1 post / 0 new
Vanessa Shields' Book Review for In the Dark, Soft Earth

Book Review for In the Dark, Soft Earth
By Frank Watson
Plum White Press, © 2020
231 pages
Review by Vanessa Shields

     In the Dark, Soft Earth is not a poetry book for the faint of heart or the short of
time. No, this collection of engaging poetry spans over 200-pages and seamlessly
weaves together themes of love, loss, eros, nature, time, yearning, magic and more in a
dynamic and dramatic confluence of poetic storytelling. It is meant to be devoured and
savoured – swirled around in the soul via healthy sips then put down so its impact can
be fully had to deepen into the marrow of the bone. Poetry is meant to thicken life
through words, to whip up whimsy, to conjure connections, to powerfully provoke.
Watson’s poetry does all of this with grace and patience. It’s in it for the long haul
because what it grasps are topics necessary for the mind and soul’s enrichment – and it
takes time to truly develop and appreciate this enrichment.
     Organized into ten books (sections), each thoughtfully named by a word-guide
that gently nudges the reader into a mini-collection of poems that then dive into a
distinct territory. Watson’s poetry is accessible, precise, romantic, tragic, sweet,
whimsical and breathy. It exists like small bursts of weather onto the white page and
offers the reader a hand into the myriad word-coves each poem creates. From the
wreckage of broken hearts to mini-odes to nature to erotic trysts gleeming with
sensuality, Watson knows how to make metaphors matter and make descriptive
language feel like a feather tickling the lips of your mind’s mouth as it reads along.
     In the Dark, Soft Earth dances into realms of spirituality and magic, darkness and
light, damage and delight – and each section is swathed in the colours of incredible and
dynamic art that helps visually stimulate and enhance the reader’s experience. The art
adds a layer of interaction with the poetry that pushes the words into the painter’s brush
stroke and the artist’s expressions of colour and lines...symmetry and rhythm. The art is
an added pleasure in the holistic journey of the collection.
     Watson’s poetry is provocative, as all great poetry should be. Whether he’s
waxing about the intimacy of drinking tea or taking his aim at the tarot, he weaves his
inky word wand across land, time and space with rhythms that both fondle and frolic
with the senses. Some poems feel like brief interludes with a thought while others grovel
deeper and ruminate. At times, it feels like several poems in a row are woven together.
A kind of snowball effect of words gathering and tumbling into each other where the
words in one poem drip into the next, extending like a branch and offering a different,
yet still enchanting form of commentary on the theme. This makes the poems feel
familiar – a feat that is not easily accomplished.
     Indeed, Watson’s In the Dark, Soft Earth is a mountain of a collection – but the
mountain is inviting, beautiful, horrifying and necessary, and therefore, a must-climb, an
absolute adventure to be had. Can one climb a mountain in one day? It is possible.
However, to take one’s time, to get stuck in the crannies, to waver and hold tight, to
grasp on for dear life and breathe...and then do it all again the next day, well, this surely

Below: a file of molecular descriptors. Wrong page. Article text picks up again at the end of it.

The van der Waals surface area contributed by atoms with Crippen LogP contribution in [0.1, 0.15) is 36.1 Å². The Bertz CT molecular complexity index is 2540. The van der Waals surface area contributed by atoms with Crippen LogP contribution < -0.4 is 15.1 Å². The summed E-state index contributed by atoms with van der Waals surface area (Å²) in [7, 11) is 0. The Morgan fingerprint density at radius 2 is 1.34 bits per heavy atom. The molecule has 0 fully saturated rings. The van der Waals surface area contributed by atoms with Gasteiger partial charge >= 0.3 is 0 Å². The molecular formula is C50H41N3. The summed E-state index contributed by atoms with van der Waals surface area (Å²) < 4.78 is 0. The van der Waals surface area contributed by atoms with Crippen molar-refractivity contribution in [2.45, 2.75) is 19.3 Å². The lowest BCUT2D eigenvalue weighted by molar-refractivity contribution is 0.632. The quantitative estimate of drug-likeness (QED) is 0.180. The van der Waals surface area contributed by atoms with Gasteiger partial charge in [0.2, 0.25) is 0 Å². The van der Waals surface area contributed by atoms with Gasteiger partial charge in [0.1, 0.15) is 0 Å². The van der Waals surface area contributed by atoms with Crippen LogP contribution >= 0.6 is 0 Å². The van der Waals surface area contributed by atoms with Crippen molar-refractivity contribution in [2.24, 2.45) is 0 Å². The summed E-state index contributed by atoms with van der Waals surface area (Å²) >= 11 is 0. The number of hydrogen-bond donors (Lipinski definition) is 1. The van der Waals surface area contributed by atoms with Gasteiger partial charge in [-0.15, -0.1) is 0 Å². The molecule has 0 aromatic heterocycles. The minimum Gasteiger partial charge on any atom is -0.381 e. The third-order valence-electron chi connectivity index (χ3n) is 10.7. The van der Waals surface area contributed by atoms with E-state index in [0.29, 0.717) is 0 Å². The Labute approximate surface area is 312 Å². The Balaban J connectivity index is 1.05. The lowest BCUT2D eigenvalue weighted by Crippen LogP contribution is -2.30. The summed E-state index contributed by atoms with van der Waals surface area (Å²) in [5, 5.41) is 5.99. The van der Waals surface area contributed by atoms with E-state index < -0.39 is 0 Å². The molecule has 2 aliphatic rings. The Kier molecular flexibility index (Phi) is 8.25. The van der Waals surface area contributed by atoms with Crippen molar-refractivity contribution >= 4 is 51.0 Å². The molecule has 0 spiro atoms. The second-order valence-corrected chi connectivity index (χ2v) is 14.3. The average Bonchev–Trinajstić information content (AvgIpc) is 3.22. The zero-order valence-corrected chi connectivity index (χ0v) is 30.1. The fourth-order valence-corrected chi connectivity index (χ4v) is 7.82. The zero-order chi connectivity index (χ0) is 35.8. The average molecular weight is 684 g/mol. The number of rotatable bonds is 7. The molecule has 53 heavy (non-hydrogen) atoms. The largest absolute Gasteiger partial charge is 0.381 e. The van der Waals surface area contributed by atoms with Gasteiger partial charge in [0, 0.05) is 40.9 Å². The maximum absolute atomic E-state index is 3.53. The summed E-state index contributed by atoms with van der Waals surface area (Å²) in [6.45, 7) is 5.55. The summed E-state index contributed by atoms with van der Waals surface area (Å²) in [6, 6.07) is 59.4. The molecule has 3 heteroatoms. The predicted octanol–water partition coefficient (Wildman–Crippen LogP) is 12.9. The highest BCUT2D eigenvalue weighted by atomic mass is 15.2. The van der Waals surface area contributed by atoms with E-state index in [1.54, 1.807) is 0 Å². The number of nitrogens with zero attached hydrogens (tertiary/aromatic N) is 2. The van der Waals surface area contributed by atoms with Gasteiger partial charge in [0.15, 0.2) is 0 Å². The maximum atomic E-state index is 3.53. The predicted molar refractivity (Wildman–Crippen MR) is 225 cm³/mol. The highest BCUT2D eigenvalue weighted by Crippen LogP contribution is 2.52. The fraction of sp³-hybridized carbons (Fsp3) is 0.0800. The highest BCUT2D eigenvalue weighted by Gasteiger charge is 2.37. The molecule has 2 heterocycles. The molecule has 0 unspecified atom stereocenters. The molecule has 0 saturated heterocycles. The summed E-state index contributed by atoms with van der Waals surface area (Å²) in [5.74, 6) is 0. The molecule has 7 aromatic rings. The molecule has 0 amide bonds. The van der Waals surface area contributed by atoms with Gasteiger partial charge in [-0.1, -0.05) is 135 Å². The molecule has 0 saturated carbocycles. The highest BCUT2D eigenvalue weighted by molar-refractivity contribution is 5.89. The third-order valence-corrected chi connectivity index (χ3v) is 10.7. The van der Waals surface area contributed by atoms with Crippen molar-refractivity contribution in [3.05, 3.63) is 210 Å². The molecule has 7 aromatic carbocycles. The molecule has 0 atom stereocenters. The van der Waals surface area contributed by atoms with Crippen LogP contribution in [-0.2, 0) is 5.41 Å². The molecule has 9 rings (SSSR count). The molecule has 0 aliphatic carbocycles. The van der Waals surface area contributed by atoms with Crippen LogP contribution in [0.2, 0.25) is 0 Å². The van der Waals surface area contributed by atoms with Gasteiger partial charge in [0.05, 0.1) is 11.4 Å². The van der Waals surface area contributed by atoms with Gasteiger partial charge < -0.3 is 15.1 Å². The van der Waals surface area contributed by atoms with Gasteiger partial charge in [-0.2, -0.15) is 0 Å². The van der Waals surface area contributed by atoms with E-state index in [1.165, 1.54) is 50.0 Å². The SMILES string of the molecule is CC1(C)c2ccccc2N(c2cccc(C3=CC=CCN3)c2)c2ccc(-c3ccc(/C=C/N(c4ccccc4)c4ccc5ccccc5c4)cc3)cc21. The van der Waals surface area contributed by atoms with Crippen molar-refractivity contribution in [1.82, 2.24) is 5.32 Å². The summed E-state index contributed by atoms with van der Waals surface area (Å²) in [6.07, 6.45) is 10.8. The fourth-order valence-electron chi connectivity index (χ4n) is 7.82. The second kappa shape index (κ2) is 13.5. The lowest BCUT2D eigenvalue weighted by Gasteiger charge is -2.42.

creates a world of difference in the experience. This is why Watson’s mountain of poetry
should be respected with time and reflection. To be read at one’s leisure and then to the
call of a needful ache, to be tossed onto a corner table, to be lifted again on the dawn’s
edge while sipping tea.
     Though his words create the tarot poem ‘high priest (hierophant)’ (pg.176):

     “...in stained glass
     he sees through the prism
     of sewn-up tears

     he has never
     stopped writing
     even in death

     and the roots
     of his words
     have spread
     through centuries
     of cracked earth…”

Watson may as well be writing for himself...a high poet, whose words will spread over
centuries sewing up tears in reader’s souls now and beyond death.
 

Vanessa Shields has made her home, her family and her work life flourish in Windsor, Ontario, Canada. Her passion for writing was discovered at a very young age through the vein of writing in a journal. Her first book, Laughing Through A Second Pregnancy – A Memoir, was published by Black Moss Press in 2011 to rave reviews. In April 2013, Shields edited a poetry anthology entitled, Whisky Sour City (Black Moss Press). I Am That Woman (Black Moss Press), her first book of poetry, was published in January 2014, and had its third printing in 2015. Look At Her (Black Moss Press) launched in September 2016, and went into its second printing in December 2016. In 2017, Shields was part of a Group of Seven poets published in an anthology about the history of Windsor, entitled Because We Have All Lived Here (Black Moss Press). In June 2018, the chapbook Feminism: Revisit, Revise, Revolutionize: A Two-part Harmony was published by the League of Canadian Poets’ Feminist Caucus with Shields as co-editor/introduction writer. She writes a monthly blog for the League of Canadian Poets on being a writing parent. She is passionate about promoting poetry and the writing life, and is often on a jury (or two!) for major awards and/or contests. She has self-published a collection of children’s poetry entitled From A to Ziffery Zanks with Windsor illustrator Glen Hawkes. This collection launches in the fall of 2019. A new collection of poetry, (working title) thimble will be published by Palimpsest Press in 2021.